"I love football, but I'm not part of the NFL. I don't represent the NFL. I don't know their rules and regulations. But I do know Kap is getting a wrong doing, I do know that. Just watching, he's an NFL player. He's an NFL player and you see all these other quarterbacks out there and players out there that get all these second and third chances that are nowhere near as talented as him. It just feels like he's been blackballed out of the NFL. So, I definitely do not respect that."
Kaepernick, who started the trend of NFL players taking a knee for the national anthem during the 2016 NFL preseason, has remained a free agent since opting out of his contract with the Niners in March. Martenzie Johnson of The Undefeated noted 42 other quarterbacks have signed contracts since that point.
James told McMenamin he doesn't see any other plausible explanation for the 30-year-old QB's staying on the open market so long aside from backlash for the protest during the anthem.
"The only reason I could say he's not on a team is because the way he took a knee. That's the only reason. I watch football every Sunday, every Thursday, every Monday night. I see all these quarterbacks—first-string, second-team, third-team quarterbacks—that play sometimes when the starter gets hurt or are starters that play. Kap is better than a lot of those guys. Let's just be honest."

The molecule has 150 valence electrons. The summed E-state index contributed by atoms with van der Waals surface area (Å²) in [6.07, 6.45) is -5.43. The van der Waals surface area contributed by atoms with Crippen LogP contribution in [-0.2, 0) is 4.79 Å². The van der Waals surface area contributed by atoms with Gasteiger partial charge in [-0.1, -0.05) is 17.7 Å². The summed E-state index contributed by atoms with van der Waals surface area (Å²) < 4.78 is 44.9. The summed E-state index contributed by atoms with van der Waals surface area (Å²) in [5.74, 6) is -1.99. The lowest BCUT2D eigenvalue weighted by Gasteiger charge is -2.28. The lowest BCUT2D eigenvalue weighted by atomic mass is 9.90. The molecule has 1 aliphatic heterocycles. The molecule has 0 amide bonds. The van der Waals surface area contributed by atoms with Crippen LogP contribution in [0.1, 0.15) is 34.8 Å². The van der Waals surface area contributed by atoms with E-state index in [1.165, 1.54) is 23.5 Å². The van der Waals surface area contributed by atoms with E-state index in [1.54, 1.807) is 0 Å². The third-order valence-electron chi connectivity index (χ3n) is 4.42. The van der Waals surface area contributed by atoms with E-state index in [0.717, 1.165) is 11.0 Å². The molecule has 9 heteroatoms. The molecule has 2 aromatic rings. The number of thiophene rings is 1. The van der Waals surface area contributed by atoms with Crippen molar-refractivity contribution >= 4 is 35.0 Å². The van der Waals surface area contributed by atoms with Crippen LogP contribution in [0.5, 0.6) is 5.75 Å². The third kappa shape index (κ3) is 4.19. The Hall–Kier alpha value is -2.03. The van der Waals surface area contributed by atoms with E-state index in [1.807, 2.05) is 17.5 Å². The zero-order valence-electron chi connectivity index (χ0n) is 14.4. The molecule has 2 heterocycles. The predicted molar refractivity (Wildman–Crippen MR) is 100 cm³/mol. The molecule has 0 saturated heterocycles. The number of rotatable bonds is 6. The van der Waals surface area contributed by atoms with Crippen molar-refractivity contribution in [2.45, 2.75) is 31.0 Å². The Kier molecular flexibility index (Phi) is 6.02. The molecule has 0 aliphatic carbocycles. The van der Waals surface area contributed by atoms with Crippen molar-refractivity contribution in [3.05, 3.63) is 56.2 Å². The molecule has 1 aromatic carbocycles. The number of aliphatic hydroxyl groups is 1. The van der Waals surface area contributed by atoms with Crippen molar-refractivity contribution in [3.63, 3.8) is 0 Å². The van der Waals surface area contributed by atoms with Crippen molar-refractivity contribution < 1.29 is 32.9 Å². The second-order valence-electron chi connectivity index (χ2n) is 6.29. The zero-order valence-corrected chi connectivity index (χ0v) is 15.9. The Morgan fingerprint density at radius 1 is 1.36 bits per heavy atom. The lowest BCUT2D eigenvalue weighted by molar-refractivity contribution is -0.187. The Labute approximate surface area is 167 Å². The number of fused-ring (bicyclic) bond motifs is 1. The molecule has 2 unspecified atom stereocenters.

He's not the only high-profile athlete to express that opinion.
In March, Seattle Seahawks cornerback Richard Sherman also agreed with the idea Kaepernick was being blackballed during an appearance on ESPN's First Take.
"I'm sure he is. It's difficult to see because he's played at such a high level, and you see guys, quarterbacks, who have never played at a high level being signed by teams. So it's difficult to understand. Obviously he's going to be in a backup role at this point. But you see quarterbacks, there was a year Matt Schaub had a pretty rough year and got signed the next year. So it has nothing to do with football. You can see that. They signed guys who have had off years before."
Meanwhile, NFL Commissioner Roger Goodell downplayed that sentiment when asked about it when he visited New York Jets training camp in July.
"Those are independent decisions that clubs make," he told reporters. "Clubs are going to do what they think is in the best interest of their franchise and what it is that they can do to win."
Kaepernick owns a career 88.9 passer rating, which would have ranked 11th among active quarterbacks if he was on a roster entering Sunday (minimum of 1,500 pass attempts), and also added 2,300 yards and 13 touchdowns on the ground across six years in San Francisco.